From DUFFY THE WRITER BLOG
Interview with Thomas Duffy
Heavenly certainly touches on a few controversial and sensitive themes, did you relish the challenge, or, were you nervous about getting it wrong?
I was not worried at all about getting it wrong because we don’t know the answers to many of the questions and themes found in my new book.
Did I worry about ruffling people’s feathers? Yes, I did. Maybe some people may walk away from the book, perhaps, a little surprised at some of the storytelling and I did push some buttons here. I’m aware of that.
I know each reader comes with a set series of expectations and beliefs. I integrated a few different personal beliefs into the religious aspects of the story. To share strictly my own beliefs about what happens when someone dies would seem wrong.
Putting together a successful work of art requires some readers to “just go with it” and if the reader can go with this storyline, there are some rewards to be found within. I believe the book had different types of rewards for each and every reader.
I love the way in your books that you champion Americans who are not rich, entitled or particularly successful. Do you see yourself as an author giving a voice to American battlers and the working classes?
Yes, I do as a matter of fact. Life is a long, hard journey and whatever circumstances you are born into, there are bound to be many challenges. Many books present characters who are simply put, successful. Maybe the characters in FIFTY SHADES OF GREY are a little too unrelatable for me to want to put characters like them out there. I’d feel like I cheated.
It is an author’s responsibility to make the reader connect to the characters. While many of my readers will be working class, I want them to know that there is someone who understands the struggles and has lived them as well. I could create a character who makes a fortune and has a really big house with no problems at their job but that isn’t reality. Not unless it is the reality for a select few people. If those people are lucky enough to be rich and have no problems, we don’t need to hear about them in our literature while we live our lives full of complexity and unpredictability.
Why Kelly Clarkson, Breakaway?
The song is about breaking away from an old life to create a new one for yourself. SPOILER ALERT. Read this answer no further if you don’t want to know about the ending of the book.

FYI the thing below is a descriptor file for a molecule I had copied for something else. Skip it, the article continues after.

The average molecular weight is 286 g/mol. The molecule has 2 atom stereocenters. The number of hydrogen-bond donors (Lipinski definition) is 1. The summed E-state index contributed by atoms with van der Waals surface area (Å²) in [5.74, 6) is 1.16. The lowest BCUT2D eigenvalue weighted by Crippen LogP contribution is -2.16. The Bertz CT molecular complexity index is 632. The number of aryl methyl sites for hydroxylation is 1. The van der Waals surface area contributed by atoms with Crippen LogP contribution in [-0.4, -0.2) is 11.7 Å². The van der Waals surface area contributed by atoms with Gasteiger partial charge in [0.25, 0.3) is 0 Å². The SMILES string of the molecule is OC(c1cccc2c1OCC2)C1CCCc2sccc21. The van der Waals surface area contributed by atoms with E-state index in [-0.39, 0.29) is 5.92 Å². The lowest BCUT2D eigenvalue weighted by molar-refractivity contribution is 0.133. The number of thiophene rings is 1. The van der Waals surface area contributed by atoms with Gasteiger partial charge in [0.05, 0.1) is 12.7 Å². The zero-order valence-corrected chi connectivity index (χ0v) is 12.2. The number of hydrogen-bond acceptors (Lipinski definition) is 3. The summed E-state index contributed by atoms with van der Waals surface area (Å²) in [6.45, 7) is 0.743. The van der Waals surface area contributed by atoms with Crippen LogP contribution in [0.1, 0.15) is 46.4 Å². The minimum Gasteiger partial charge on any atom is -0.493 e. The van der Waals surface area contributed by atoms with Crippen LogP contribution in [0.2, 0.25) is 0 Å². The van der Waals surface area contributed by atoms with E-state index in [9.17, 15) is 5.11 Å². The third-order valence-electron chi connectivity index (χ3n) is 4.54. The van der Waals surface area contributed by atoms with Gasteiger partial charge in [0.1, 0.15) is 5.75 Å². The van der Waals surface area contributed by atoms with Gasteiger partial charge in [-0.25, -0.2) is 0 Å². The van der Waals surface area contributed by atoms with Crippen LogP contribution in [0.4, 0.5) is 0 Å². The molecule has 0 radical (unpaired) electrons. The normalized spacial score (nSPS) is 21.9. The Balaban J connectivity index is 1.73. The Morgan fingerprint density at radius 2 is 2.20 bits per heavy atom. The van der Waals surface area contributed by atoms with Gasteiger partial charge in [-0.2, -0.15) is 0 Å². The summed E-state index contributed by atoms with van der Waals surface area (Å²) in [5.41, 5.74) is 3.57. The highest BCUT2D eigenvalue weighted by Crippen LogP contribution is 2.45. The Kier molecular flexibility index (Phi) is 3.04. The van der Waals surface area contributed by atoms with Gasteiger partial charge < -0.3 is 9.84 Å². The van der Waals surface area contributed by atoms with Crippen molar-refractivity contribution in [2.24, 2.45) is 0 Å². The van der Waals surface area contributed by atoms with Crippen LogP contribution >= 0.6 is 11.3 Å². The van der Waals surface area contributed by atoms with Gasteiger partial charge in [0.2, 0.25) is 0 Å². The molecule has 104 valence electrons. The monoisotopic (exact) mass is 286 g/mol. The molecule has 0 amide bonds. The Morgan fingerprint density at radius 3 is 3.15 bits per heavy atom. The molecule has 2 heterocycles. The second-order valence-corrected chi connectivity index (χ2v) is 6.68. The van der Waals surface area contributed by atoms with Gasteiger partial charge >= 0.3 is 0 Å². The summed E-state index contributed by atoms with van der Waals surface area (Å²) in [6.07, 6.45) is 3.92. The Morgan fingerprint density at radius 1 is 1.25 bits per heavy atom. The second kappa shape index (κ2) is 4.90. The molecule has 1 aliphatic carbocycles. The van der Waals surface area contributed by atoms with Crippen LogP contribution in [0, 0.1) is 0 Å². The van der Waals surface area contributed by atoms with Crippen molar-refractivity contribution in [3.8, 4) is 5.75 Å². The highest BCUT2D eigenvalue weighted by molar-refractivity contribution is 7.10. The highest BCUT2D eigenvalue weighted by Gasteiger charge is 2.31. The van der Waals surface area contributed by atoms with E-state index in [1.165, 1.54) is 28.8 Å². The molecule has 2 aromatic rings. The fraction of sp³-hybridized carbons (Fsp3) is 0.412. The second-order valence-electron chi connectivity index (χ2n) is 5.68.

I believe the principal female character in the book does just that. She breaks away from her past. We don’t have all the answers for where her life is headed at the end but we do know she’s “broken away” from the past in order to attempt a better life for herself. Clarkson’s song captured all those themes for me and I think maybe this character may have found and enjoyed the song along the way and used it as inspiration to escape her hard life.
You follow a very Catholic theme and response to those who commit suicide. This was a little uncomfortable for me to read at times and a little triggering. Was this your intention? To start a conversation? Have you received any backlash from readers?
Again. SPOILER ALERT. Read this answer after you’ve read the book.
I’ve lost a few friends to suicide and don’t believe personally that suicide would automatically make somebody a candidate for hell although, in my Catholic religion, that is what is occasionally believed. I do want to make readers come to the table with their own thoughts which makes the book a potential “adult book club” selection. I know the book will make people want to talk and, like all my books, that’s what I want. Backlash from readers is inevitable and as I await the reviews, I know I can expect some trouble. But, anyone who knows me and my work know I’m no stranger to trouble from the critics.
Your next book is non-fiction and about movies. How do you make the switch from being immersed in such a creative and ‘otherworldly book to a movie guide?
I’ve actually been writing them at the same time. There is a lot left to my movie guide though. I am about halfway done. My next book “100 Movies I Love” is my love letter to Roger Ebert and film criticism. I grew up on Ebert’s film review books and wanted to emulate what he did by writing one of my own. I disagreed with Ebert A LOT especially on the movie THE VILLAGE from 2004 which he hated. It’s one of my all-time favorite movies. But, Ebert’s love for film criticism is almost unparalleled except maybe Leonard Maltin another critic who inspired me to write my new film guide. It’s easy for me to go back and forth between fiction and film criticism. I’ve been reviewing movies even if it’s just for a review for my own archives since 1984.